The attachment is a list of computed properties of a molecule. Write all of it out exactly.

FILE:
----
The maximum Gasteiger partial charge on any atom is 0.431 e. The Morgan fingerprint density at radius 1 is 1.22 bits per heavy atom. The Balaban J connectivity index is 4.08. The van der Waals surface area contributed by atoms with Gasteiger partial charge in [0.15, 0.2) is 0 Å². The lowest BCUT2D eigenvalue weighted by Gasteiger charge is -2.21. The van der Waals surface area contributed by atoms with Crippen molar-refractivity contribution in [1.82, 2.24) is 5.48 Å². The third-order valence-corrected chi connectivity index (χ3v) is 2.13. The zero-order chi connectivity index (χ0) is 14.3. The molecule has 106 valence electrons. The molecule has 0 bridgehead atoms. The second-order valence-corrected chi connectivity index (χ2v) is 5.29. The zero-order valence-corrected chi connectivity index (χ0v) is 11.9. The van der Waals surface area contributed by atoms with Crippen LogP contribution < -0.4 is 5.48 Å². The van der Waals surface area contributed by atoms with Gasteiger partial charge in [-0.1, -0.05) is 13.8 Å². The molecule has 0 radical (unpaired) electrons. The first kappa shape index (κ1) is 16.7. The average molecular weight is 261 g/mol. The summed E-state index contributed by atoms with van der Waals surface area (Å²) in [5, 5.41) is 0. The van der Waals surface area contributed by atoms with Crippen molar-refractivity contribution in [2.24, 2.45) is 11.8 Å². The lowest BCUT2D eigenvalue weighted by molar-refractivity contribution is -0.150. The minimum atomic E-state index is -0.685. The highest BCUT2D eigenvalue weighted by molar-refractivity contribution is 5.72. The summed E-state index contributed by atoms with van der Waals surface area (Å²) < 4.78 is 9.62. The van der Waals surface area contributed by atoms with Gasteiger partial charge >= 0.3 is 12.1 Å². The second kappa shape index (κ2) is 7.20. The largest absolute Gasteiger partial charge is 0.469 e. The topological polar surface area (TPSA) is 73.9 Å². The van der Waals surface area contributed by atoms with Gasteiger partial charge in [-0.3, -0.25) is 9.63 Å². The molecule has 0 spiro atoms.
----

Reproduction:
The maximum Gasteiger partial charge on any atom is 0.431 e. The Morgan fingerprint density at radius 1 is 1.22 bits per heavy atom. The Balaban J connectivity index is 4.08. The van der Waals surface area contributed by atoms with Gasteiger partial charge in [0.15, 0.2) is 0 Å². The lowest BCUT2D eigenvalue weighted by Gasteiger charge is -2.21. The van der Waals surface area contributed by atoms with Crippen molar-refractivity contribution in [1.82, 2.24) is 5.48 Å². The third-order valence-corrected chi connectivity index (χ3v) is 2.13. The zero-order chi connectivity index (χ0) is 14.3. The molecule has 106 valence electrons. The molecule has 0 bridgehead atoms. The second-order valence-corrected chi connectivity index (χ2v) is 5.29. The zero-order valence-corrected chi connectivity index (χ0v) is 11.9. The van der Waals surface area contributed by atoms with Crippen LogP contribution < -0.4 is 5.48 Å². The van der Waals surface area contributed by atoms with Gasteiger partial charge in [-0.1, -0.05) is 13.8 Å². The molecule has 0 radical (unpaired) electrons. The first kappa shape index (κ1) is 16.7. The average molecular weight is 261 g/mol. The summed E-state index contributed by atoms with van der Waals surface area (Å²) in [5, 5.41) is 0. The van der Waals surface area contributed by atoms with Crippen molar-refractivity contribution in [2.24, 2.45) is 11.8 Å². The lowest BCUT2D eigenvalue weighted by molar-refractivity contribution is -0.150. The minimum atomic E-state index is -0.685. The highest BCUT2D eigenvalue weighted by molar-refractivity contribution is 5.72. The summed E-state index contributed by atoms with van der Waals surface area (Å²) < 4.78 is 9.62. The van der Waals surface area contributed by atoms with Gasteiger partial charge >= 0.3 is 12.1 Å². The second kappa shape index (κ2) is 7.20. The largest absolute Gasteiger partial charge is 0.469 e. The topological polar surface area (TPSA) is 73.9 Å². The van der Waals surface area contributed by atoms with Gasteiger partial charge in [-0.3, -0.25) is 9.63 Å². The molecule has 0 spiro atoms.